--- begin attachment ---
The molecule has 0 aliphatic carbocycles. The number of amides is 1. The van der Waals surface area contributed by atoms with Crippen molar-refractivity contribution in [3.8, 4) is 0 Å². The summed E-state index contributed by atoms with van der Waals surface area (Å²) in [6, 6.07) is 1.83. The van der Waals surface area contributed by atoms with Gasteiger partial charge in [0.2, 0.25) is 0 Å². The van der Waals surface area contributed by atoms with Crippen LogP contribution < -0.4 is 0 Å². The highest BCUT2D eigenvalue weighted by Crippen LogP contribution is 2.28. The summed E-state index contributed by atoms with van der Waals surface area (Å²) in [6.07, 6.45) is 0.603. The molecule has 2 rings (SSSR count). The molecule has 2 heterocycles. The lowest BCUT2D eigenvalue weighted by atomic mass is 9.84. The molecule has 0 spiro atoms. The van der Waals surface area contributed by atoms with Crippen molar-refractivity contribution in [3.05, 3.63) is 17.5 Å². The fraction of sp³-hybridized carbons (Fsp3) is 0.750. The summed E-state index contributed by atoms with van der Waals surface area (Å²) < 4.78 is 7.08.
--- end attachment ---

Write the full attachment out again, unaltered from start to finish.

The molecule has 0 aliphatic carbocycles. The number of amides is 1. The van der Waals surface area contributed by atoms with Crippen molar-refractivity contribution in [3.8, 4) is 0 Å². The summed E-state index contributed by atoms with van der Waals surface area (Å²) in [6, 6.07) is 1.83. The van der Waals surface area contributed by atoms with Gasteiger partial charge in [0.2, 0.25) is 0 Å². The van der Waals surface area contributed by atoms with Crippen LogP contribution < -0.4 is 0 Å². The highest BCUT2D eigenvalue weighted by Crippen LogP contribution is 2.28. The summed E-state index contributed by atoms with van der Waals surface area (Å²) in [6.07, 6.45) is 0.603. The molecule has 2 rings (SSSR count). The molecule has 2 heterocycles. The lowest BCUT2D eigenvalue weighted by atomic mass is 9.84. The molecule has 0 spiro atoms. The van der Waals surface area contributed by atoms with Crippen molar-refractivity contribution in [3.05, 3.63) is 17.5 Å². The fraction of sp³-hybridized carbons (Fsp3) is 0.750. The summed E-state index contributed by atoms with van der Waals surface area (Å²) < 4.78 is 7.08.